US raises pressure for eurozone action
The United States raised pressure on eurozone leaders to take decisive action to solve the region’s debt crisis, notably by lowering troubled members’ borrowing costs, on the eve of a crucial European Central Bank meeting.
US Treasury Secretary Timothy Geithner said the eurozone must take steps including “bringing down interest rates in the countries that are reforming and making sure those banking systems can provide the credit those economies need”.
He made the comments in an interview with Bloomberg Television recorded in Los Angeles on Tuesday, a day after he flew specially to Germany to meet Finance Minister Wolfgang Schaeuble and ECB President Mario Draghi. The interview was broadcast yesterday.
Italy and Spain, the eurozone’s fourth and third largest economies, risk losing access to credit markets as the risk premium investors demand to hold their bonds rather than safe-haven German debt has spiralled to levels considered unsustainable in the long term.
Draghi last week said that the Central Bank would do whatever it takes to preserve the euro, stirring speculation it might take more radical steps when the ECB’s policy-setting governing council holds its monthly meeting today.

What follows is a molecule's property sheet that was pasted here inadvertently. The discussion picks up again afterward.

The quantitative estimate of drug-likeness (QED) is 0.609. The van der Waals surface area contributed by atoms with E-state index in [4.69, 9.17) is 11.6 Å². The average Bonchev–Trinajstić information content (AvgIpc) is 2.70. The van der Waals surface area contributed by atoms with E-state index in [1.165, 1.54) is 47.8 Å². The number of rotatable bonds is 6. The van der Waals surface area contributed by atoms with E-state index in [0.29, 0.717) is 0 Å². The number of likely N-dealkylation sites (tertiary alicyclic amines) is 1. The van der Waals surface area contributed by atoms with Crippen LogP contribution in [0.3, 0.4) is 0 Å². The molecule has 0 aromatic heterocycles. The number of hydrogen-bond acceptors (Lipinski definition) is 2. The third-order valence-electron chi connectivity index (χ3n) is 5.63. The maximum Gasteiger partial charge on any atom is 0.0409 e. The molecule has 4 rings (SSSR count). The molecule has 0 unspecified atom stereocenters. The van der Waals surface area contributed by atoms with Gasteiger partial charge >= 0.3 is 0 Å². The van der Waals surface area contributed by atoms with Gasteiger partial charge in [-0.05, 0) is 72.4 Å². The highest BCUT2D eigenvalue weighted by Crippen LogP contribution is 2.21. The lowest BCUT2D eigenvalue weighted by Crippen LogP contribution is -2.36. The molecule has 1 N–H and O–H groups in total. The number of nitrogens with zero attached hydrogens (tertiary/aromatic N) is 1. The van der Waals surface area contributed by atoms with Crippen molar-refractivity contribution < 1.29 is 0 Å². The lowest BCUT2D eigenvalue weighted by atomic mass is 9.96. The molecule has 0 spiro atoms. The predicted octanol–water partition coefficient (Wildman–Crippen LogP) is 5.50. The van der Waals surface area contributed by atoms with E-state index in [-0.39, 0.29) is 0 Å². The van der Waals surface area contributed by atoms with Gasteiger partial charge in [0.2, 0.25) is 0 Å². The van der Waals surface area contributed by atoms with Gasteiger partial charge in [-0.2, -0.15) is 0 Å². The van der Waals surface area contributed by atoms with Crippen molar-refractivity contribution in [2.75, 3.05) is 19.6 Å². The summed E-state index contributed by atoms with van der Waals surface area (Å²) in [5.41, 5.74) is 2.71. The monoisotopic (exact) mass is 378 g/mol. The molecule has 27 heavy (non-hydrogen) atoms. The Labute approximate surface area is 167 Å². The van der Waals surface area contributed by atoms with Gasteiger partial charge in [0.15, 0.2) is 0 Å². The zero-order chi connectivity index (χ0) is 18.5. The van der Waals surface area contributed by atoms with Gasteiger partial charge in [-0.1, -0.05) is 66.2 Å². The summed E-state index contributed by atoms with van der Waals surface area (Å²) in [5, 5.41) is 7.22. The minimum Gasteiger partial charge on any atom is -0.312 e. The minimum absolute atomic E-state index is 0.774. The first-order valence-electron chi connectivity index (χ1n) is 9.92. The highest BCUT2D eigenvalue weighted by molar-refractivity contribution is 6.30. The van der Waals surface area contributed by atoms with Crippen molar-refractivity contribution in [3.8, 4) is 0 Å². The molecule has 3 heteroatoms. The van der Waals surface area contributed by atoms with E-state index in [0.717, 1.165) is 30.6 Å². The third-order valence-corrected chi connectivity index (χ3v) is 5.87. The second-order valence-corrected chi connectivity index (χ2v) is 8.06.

Geithner said Schaeuble and Draghi had walked him through plans they were putting in place to try to solve the crisis, but he cautioned against expecting immediate action.
“What you know, from what Europe has said, that they are committed to doing what’s necessary to hold the Europe Union together,” said Geithner. “I absolutely believe they have the means to do it.”
Geithner said past financial crises showed that the longer it took to address the issues, the more they cost.
“I believe they understand that. That’s why they’ve signalled they are prepared to move further. Now again, this is going to take time,” he added.
Market expectations of a major ECB move this week have faded after a spike following Draghi’s comments, with European shares slipping and a rally in Spanish and Italian bonds petering out.
Italian Prime Minister Mario Monti, touring Europe to press for action to bring down Rome’s borrowing costs, made his pitch to eurozone hardliner Finland yesterday, saying Italy did not need an assistance programme but it might in future need “a breathing break” from high interest rates.
“The basic idea is that Italy does not seem to need special aid right now, especially not to save its economy,” Monti was quoted as saying by Finnish daily Helsingin Sanomat on the day he was due to meet Prime Minister Jyrki Katainen.
He added that it was frustrating that reforms his government has carried out are not reflected in interest rates. The euro area financial crisis has sent the group’s third largest economy’s borrowing costs spiralling.
Central Bank sources say intervention could be at least five weeks away – Draghi’s comments had not been agreed in advance with the Governing Council, and other elements must first fall into place.